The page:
Why jQuery shouldn't be in the admin

This summer as a part of the Google Summer of Code program Zain Memon worked on improving the UI for Django’s admin, specifically he integrated jQuery for various interface improvements. I am opposed to including jQuery in Django’s admin, as far as I know I’m the only one. I should note that on a personal level I love jQuery, however I don’t think that means it should be included in Django proper. I’m going to try to explain why I think it’s a bad idea and possibly even convince you.

The primary reason I’m opposed is because it lowers the pool of people who can contribute to developing Django’s admin. I can hear the shouts from the audience, “jQuery makes Javascript easy, how can it LOWER the pool”. By using jQuery we prevent people who know Javascript, but not jQuery from contributing to Django’s admin. If we use more “raw” Javascript then anyone who knows jQuery should be able to contribute, as well as anyone who knows Mootools, or Dojo, or just vanilla Javascript. I’m sure there are some people who will say, “but it’s possible to use jQuery without knowing Javascript”, I submit to you that this is a bad thing and certainly shouldn’t be encouraged. We need to look no further than Jacob Kaplan-Moss’s talks on Django where he speaks of his concern at job postings that look for Django experience with no mention of Python.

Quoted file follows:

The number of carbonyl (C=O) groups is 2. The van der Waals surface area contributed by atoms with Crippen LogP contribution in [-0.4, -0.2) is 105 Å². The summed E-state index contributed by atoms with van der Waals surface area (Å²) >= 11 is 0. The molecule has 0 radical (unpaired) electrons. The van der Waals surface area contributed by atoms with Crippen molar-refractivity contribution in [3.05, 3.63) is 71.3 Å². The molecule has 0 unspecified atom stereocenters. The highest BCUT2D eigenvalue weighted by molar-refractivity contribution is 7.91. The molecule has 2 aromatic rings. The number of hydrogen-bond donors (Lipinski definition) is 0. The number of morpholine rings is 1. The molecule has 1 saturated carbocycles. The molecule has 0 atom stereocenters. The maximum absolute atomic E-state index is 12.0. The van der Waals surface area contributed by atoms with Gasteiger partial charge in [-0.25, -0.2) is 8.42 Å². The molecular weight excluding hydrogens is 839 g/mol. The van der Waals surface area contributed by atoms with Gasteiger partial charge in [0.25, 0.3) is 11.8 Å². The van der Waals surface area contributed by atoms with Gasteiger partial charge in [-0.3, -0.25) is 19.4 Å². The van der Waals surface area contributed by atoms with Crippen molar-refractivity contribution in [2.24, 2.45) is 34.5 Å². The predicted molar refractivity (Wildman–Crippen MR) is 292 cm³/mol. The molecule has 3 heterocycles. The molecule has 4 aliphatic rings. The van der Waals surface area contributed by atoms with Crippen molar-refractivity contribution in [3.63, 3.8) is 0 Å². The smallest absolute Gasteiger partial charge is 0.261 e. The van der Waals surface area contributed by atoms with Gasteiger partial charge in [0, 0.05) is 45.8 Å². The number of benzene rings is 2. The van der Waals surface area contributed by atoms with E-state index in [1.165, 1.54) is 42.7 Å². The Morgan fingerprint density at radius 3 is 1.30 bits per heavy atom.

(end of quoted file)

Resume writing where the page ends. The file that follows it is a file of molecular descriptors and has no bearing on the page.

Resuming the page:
The other reason I’m opposed is because selecting jQuery for the admin gives the impression that Django has a blessed Javascript toolkit. I’m normally one to say, “if people make incorrect inferences that’s their own damned problem,” however in this case I think they would be 100% correct, Django would have blessed a Javascript toolkit. Once again I can hear the calls, “But, it’s in contrib, not Django core”, and again I disagree, Django’s contrib isn’t like other projects’ contrib directories that are just a dumping ground for random user contributed scripts and other half working features. Django’s contrib is every bit as official as parts of Django that live elsewhere in the source tree. Jacob Kaplan-Moss has described what django.contrib is, no part of that description involves it being less official, quite the opposite in fact.

For these reasons I believe Django’s admin should avoid selecting a Javascript toolkit, and instead maintain it’s own handrolled code. Though this brings an increase burden on developers I believe it is more important to these philosophies than to take small development wins. People saying this stymies the admin’s development should note that Django’s admin’s UI has changed only minimally over the past years, and only a small fraction of that can be attributed to difficulties in Javascript development.